The group taught extension agents, agricultural workers and rural health-care providers about the myths and realities of sun protection (see Sun Facts). That information then was passed on to farmers, along with free samples of more than 10 different brands of sunscreen.

"The biggest barrier has been with the sunscreen," Parrott said, "because when the farmers sweat and work, dirt and pesticides stick to it. And then their skin breaks out." How to address that? "We let sunscreen manufacturers know about this problem, and promoted brands that were more absorbent and less sticky."

In feed and seed stores, multicolored brochures also were set out to broadcast the same sorts of messages. Migrant workers were even given sun-protection theme coloring books that proved enormously popular among both children and parents.

"This training program has been picked up by 4-H and other farm organizations," Parrott said. At press time, 18 states also had adapted some version of it.

Sun exposure diaries were distributed to the farmers. The diaries, designed to be as simple and convenient as possible, recorded what farmers wear at certain times of the day.

Special long-sleeved shirts were given to farmers. Composed of polyester and a little cotton, the shirts are four to six times more effective than cotton T-shirts at blocking UV radiation.

The group created a sun safety class to serve as part of the Abraham Baldwin College's annual farm safety camp in Tifton, Ga. The summer camp traditionally has focused mostly on tractor rollovers, care working with machinery and the like, but Parrott's program turned out to be astonishingly popular. The offers to sample 12 kinds of free sunscreen and 12 different hats, as well as a show of gruesome photographs of skin cancer victims, all drew big crowds.

Parrott's team now is collecting data to determine whether the education program is making any difference in outdoor behavior. While it's too early to say anything conclusive, field surveys seem to hold encouraging news.

"We feel like we have had good success rates. Farmers seem to be responding to these messages," Parrott said. "I really believe that skin cancer has not had enough effort or research money put into it even though, unlike with many cancers, we know what causes it and how to prevent it."

And with Parrott's educational program now serving as a national model, the message is beginning to get across.


Each person's need for sunscreen is different, depending on skin type and duration of time spent in the sun. Dermatologists and cancer specialists use the following formula to determine what sun protection factor (SPF) a person needs:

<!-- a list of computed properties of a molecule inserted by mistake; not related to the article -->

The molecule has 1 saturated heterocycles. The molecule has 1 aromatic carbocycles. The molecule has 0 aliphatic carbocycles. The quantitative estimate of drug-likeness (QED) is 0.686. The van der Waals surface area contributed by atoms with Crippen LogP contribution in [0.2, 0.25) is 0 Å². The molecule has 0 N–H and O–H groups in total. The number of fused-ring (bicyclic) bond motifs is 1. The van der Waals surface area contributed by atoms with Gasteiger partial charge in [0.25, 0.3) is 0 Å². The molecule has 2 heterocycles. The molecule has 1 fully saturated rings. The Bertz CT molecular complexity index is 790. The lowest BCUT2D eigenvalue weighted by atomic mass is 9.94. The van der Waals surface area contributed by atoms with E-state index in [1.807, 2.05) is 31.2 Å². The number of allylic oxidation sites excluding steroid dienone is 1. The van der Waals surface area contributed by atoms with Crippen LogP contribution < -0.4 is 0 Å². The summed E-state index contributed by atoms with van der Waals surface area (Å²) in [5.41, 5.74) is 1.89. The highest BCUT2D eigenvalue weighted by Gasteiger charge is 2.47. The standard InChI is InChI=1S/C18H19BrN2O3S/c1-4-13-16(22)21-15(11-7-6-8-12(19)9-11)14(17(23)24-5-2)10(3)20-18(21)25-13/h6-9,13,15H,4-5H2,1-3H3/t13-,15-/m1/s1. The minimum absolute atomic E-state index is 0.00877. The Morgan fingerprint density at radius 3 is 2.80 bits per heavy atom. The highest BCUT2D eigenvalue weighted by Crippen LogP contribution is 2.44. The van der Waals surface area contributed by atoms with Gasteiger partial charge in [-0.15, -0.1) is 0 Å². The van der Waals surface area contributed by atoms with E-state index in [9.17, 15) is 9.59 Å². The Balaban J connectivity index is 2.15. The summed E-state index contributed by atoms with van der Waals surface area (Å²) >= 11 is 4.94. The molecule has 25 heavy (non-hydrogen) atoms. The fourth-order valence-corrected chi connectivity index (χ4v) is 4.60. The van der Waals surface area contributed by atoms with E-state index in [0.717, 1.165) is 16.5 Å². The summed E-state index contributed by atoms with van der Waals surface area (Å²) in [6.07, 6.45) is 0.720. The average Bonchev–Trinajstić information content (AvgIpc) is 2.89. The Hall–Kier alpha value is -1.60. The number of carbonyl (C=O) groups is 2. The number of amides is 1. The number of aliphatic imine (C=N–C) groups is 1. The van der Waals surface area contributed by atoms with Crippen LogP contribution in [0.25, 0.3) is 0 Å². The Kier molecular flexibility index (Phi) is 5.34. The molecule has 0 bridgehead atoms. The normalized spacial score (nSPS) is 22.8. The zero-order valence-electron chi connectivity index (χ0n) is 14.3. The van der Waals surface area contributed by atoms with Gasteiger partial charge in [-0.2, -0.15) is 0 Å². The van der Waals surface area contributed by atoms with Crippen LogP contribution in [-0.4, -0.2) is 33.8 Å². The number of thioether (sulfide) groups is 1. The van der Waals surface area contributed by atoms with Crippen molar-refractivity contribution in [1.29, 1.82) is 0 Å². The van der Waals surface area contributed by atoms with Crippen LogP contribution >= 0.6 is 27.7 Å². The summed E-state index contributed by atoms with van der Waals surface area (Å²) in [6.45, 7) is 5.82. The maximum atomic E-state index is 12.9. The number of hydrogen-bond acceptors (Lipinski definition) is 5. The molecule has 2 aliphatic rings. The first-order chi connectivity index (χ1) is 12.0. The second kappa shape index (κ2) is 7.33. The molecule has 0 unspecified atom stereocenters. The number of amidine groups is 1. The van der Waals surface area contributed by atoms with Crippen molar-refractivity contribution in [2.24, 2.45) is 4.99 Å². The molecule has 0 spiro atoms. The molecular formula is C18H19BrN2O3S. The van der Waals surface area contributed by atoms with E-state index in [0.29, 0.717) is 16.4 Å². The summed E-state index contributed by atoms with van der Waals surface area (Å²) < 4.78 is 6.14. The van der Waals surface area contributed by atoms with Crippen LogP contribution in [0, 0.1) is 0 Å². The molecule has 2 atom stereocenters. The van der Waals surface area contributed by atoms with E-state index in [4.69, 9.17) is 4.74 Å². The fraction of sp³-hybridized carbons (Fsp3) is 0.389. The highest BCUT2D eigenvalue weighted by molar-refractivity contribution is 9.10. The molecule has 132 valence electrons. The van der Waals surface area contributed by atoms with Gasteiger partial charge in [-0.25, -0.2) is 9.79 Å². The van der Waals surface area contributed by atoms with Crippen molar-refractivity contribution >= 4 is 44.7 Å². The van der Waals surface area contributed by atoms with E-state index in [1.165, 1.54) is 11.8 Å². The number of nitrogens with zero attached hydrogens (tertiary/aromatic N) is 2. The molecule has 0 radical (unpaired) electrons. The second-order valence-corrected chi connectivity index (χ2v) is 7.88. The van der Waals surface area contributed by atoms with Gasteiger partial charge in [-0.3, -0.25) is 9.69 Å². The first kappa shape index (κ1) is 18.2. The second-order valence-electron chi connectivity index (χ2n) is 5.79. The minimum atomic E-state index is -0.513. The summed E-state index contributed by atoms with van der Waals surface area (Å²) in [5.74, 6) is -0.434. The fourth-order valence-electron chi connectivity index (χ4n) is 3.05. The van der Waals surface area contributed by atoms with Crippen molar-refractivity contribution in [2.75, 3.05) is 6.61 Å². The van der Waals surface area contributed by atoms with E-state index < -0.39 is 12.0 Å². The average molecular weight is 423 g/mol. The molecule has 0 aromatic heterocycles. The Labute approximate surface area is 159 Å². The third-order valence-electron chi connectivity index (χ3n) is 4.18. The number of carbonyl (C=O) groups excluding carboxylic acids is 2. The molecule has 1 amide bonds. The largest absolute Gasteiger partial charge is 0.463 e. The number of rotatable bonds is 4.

1. Calculate how many minutes your unprotected skin normally takes to redden slightly in the midday sun.
2. Figure out how many total minutes you will be spending in the sun.
3. Divide the number of minutes you will spend in the sun by the number of minutes in which you redden. That's how much SPF you need in your sunscreen.
No matter what the SPF, remember to reapply sunscreen every four hours (or every hour if you get wet).


Sunscreen takes 20 to 30 minutes to begin working - even if it's applied outdoors.
A denim shirt has an SPF of 1,700, but a cotton T-shirt has an SPF of just 8.
Suntans don't protect any better than pale skin against skin cancer.
African-American skin has an SPF of only 4.
Darker clothes and hats block more dangerous UV rays than light-colored ones.
Shade trees, umbrellas and being in water don't significantly protect skin from UV rays.
Sunscreen must be reapplied every four hours - and every hour when wet.
Lips are especially vulnerable to sunburn so use special lip sunscreens.
Just one blistering sunburn before the age of 20 doubles the risk of skin cancer for the rest of one's life.
The sun's radiation has strengthened in recent years as the Earth's protective atmospheric ozone layer has thinned.
Sunburn damage is permanent.

For more information, access http://www.ph.dhr.state.ga.us, or e-mail Roxanne Parrott at rparrott@uga.cc.uga.edu.

Paul Karr is a prize-winning journalist and essayist whose works have appeared in Sports Illustrated, the San Francisco Examiner-Chronicle and other publications.


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 The best protection from UV radiation is to keep the sun from actually getting to your skin. A long sleeved denim shirt does that very well and protects better than sunscreen with an SPF 40.